“Faster, Ginger Snap! Roll! Roll!”

At the end of the first lap of the third heat of the Gotham Girls Roller Derby roller rumble, an afternoon of punked-out and padded-up young women racing on roller skates on a long, nasty stretch of parking lot under the Brooklyn-Queens Expressway in Williamsburg, things start to go a little haywire, as Rippin Kittin, one of the fastest girls in the league, #8 in the aqua, starts to pull way ahead of the pack, and Lil’ Red Terror, #19 in the yellow, makes a snap decision that Kittin’s going down. As the pack loops around the first of the three pylons holding up the highway that designate the track, Lil’ Red veers off course, skates under the chest-high plastic tape loosely strung between the pylons, and heads straight for her rival, helmet-clad head down and elbow pads at the ready for a solid clotheslining. Other girls, including Ginger Snap, #80 in the tan, follow suit, and by the third lap, although it’s clear that Kittin is the winner, it’s not clear at all if anyone else has even bothered crossing the finish line. The ref, a young man in the traditional black-and-white striped shirt of his role, grabs ahold of Ginger, and they grapple, he spanking her repeatedly, her arms wailing the air, until they tumble to the ground at the finish line, smiling and red-faced and swinging. In the meantime, on the other side of the pylon at the start line, the rest of the girls–not just from this heat, but from the first and second as well–all dive-bomb into a pigpile on the pavement, skirts and water bottles flying in the air, in a flurry of ripped fishnet stockings, sleeve tattoos, bleached and blue-tipped hair, kneepads, roller skates, sequins, safety pins, plaid minis, acid-washed minis, wife-beater T-shirts, under-eye black paint, and belts made of bullet shells. The crowd goes bonkers.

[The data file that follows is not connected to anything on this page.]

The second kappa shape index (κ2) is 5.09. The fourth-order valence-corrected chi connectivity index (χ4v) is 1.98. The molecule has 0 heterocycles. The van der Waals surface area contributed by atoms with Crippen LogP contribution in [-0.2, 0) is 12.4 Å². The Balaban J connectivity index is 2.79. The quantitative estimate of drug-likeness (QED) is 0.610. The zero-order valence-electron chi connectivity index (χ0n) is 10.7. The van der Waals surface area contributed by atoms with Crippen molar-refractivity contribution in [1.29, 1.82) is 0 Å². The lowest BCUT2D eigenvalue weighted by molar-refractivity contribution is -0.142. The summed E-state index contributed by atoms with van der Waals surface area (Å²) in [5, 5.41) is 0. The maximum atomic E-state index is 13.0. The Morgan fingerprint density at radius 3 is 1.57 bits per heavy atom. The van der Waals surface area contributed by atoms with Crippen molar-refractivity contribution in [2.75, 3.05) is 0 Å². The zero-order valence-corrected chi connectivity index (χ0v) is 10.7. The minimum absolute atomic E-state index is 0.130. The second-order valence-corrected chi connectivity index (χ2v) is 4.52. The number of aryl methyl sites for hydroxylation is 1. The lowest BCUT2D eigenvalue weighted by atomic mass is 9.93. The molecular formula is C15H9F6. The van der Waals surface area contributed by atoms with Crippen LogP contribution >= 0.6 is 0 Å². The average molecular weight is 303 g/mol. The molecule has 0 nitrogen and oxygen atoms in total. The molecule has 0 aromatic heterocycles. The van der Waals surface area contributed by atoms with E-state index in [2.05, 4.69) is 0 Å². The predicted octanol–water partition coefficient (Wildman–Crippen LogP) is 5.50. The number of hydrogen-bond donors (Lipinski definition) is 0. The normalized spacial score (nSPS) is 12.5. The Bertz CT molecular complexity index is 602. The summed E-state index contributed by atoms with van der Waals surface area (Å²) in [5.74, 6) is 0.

* * *

At the end of the day, as the crowd is breaking up and heading over to the afterparty at the nearby Union Pool bar, Lefty Leibowitz is describing how this league began. Lefty is not just the Gotham Girls Roller Derby’s announcer, he’s also, with Chassis Crass, #11 in the white, the co-organizer of this league. He explains that they came up with the idea separately a little over a year ago–both of them having heard about the other revival leagues springing up all over the country–and connected with each other over Craig’s List, the popular networking Web site. Lefty sports a brown suit, gray spats, dark cop shades, and buzz-cut short hair. He calls each race for the crowd–and rallies them to “sponsor” the girls at the betting table–over a bullhorn like an auctioneer on speed. “Our very own Vince McMahon,” one racer affectionately calls him, making comparison to the legendary impresario of the World Wrestling Federation. What did Lefty think was happening in that third heat?

“They’re just bad girls, you know?” he says. “They just like to raise hell.” When you’re in a race, and you start to fall behind, “you start to maybe get a little bit angry, especially if your arch-rival’s out there with you, sometimes maybe you’re looking to cut the corners a little bit, and these girls are no strangers to cutting the corners and breaking the rules. I mean, that’s what they’re all about, they’re out here to raise hell, and cause all kinds of trouble. The result that we see is total, utter chaos and brutality. There are definitely some feuds.”